A solution may be to see the CE as an approach towards sustainability that is specifically focused on physical resources. A practical solutions-based focus of the CE will complement other established quantitative methods like life cycle assessment (LCA) and greenhouse gas emissions reporting which, rather than providing solutions, concentrate on the measurement and reporting against environmental issues like climate change, water scarcity, toxicity and resource depletion. For example, knowing that an organisation has started a CE inspired take-back scheme that has recovered and recycled 1000 tonnes of plastic sounds great, but what does it tell us in terms of progress in tackling the aforementioned environmental issues? Likewise, an LCA result of 500 Kg CO2e per m2 for a building design is useful to see its contribution to climate change, but how do you reduce it? Used together, practical CE principles will help to inspire and guide potential changes, while established measurement and reporting will demonstrate actual effectiveness.

Circular economy principles for construction – practical approaches

The following practical CE principles relating to physical resources are specific to the construction industry and may be considered and applied to all projects: –

Reusing what already exists

Reusing an existing asset, with a necessary degree of renovation, enhances its value and maintains the value of the resources it contains. Compared to new build, reusing an asset clearly avoids the consumption of virgin resources and value-leakage from the asset through the disposal of demolished resources. If reusing the asset is not possible, reusing demolished construction products from it will still significantly reduce virgin resource consumption and value-leakage.

Construction products that must be procured off-site should, where possible, be reused from other demolished assets or, if that is not possible, manufactured from recycled resources. However, care should be taken to ensure that reused and recycled products do not cause unintended negative environmental and social consequences. For example, transporting reused products for far greater distances than local virgin products. LCA can greatly assist in identifying which options are beneficial overall.

Designing for simple disassembly, reuse and recycling

Designing for simple disassembly, reuse and recycling allows products to be simply and cheaply disassembled into constituent products at the end of use, ready for the next use. This includes the ability to disassemble an asset into construction products (so they can be reused as-is), as well as disassembling the products themselves (if they cannot be reused as-is, but can be recycled). This often depends on the products:

  • Having good design and composition records (see ‘material passports’ below);
  • Having clear mechanical and reversible fixings (instead of being bonded or welded);
  • Not being composites of inseparable substances (unless they can be readily reused as a whole);
  • Being of a modular size;
  • Having standardised performance;
  • Not containing hazardous substances.

For example, a beam that fulfils these points will be far easier to remove and reuse, and will retain value, compared with a non-standard beam of unknown composite materials and coatings and unknown performance – which is likely to end up a cost liability for the asset owner.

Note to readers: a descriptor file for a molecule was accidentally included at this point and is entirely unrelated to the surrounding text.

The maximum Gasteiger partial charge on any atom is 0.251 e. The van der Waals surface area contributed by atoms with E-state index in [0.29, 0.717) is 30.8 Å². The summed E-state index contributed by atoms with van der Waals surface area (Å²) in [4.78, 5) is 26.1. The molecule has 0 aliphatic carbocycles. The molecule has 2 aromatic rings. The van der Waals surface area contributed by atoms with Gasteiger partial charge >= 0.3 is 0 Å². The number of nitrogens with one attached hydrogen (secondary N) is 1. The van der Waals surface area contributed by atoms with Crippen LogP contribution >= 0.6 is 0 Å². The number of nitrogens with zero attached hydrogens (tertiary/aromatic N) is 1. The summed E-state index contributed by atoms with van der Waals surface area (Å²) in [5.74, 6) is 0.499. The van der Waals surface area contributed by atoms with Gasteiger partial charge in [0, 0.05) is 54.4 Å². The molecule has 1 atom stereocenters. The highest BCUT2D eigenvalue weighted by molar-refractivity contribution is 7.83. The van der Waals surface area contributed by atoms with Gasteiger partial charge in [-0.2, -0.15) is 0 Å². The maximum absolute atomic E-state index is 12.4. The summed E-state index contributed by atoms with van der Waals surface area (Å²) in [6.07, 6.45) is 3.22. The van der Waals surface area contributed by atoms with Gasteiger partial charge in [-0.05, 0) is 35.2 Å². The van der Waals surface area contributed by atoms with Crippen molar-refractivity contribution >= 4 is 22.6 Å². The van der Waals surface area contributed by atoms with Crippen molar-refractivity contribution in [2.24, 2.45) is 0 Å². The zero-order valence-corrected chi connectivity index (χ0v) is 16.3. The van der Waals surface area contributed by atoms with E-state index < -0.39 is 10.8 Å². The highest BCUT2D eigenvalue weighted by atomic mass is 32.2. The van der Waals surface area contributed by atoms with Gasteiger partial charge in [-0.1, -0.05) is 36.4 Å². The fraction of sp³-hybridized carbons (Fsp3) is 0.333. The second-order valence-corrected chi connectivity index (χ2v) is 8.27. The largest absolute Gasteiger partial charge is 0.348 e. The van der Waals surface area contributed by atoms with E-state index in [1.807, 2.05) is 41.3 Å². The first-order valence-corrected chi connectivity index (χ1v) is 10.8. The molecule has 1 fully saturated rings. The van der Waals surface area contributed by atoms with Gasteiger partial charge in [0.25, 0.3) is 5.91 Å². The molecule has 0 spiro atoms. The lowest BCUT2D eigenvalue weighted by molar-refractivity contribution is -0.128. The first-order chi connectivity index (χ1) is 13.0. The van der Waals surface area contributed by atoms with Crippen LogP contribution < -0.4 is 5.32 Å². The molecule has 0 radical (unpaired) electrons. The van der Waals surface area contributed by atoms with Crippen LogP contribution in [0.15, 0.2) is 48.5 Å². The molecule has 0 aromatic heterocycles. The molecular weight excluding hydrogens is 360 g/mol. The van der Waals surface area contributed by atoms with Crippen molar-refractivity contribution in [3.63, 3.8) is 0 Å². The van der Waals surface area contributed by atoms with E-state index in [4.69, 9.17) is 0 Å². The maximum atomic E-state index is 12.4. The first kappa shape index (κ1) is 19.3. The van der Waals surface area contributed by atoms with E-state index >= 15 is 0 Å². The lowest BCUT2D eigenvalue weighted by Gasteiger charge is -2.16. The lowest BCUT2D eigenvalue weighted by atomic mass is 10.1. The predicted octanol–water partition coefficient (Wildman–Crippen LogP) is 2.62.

Take-back / buy-back

Take-back / buy-back refers to end-of-use construction products being taken or bought back by a manufacturer (who may be the original manufacturer or another from the same product sector). For example, during a fit-out of a building, instead of carpet tiles being stripped out and sent to landfill, they are segregated into a dedicated container, collected and recycling into new tiles. Or better still, the tiles are carefully removed, deep cleaned and reused as-is. For the manufacturer, both approaches offer greater resource supply security and potential value capture. The asset owner benefits from gaining an income stream or reducing disposal liabilities.

Materials banking

Materials banking refers to the materials within an asset not only having traditional value in terms of providing income-generating space, but additional value as a resource to be realised once the building reaches the end of its use. For the asset owner, realising maximum value depends on choosing the right materials and construction techniques that are low-cost to disassemble, re-use and recycle (see above).

This approach can similarly be applied to existing assets. If the asset is surveyed in advance with a view to value-capture at the end of use, the owner will be aware of the materials that have potential value and how they need to be disassembled to maintain it. In addition, they will be conscious not to reduce value during repair and refurbishment works.

Material/product passports

Materials/product passports refers to the use of technology to record product details for future reference. This provides a greater understanding of value as well as a wealth of practical information. How the data is stored and accessed varies and several systems are available or in development. For example, the data may be stored on a web-accessible and updateable database accessed via a QR code on the product. Or it may be a static record stored on a chip on the product. A material/product passport may include an unlimited range of data, for example: –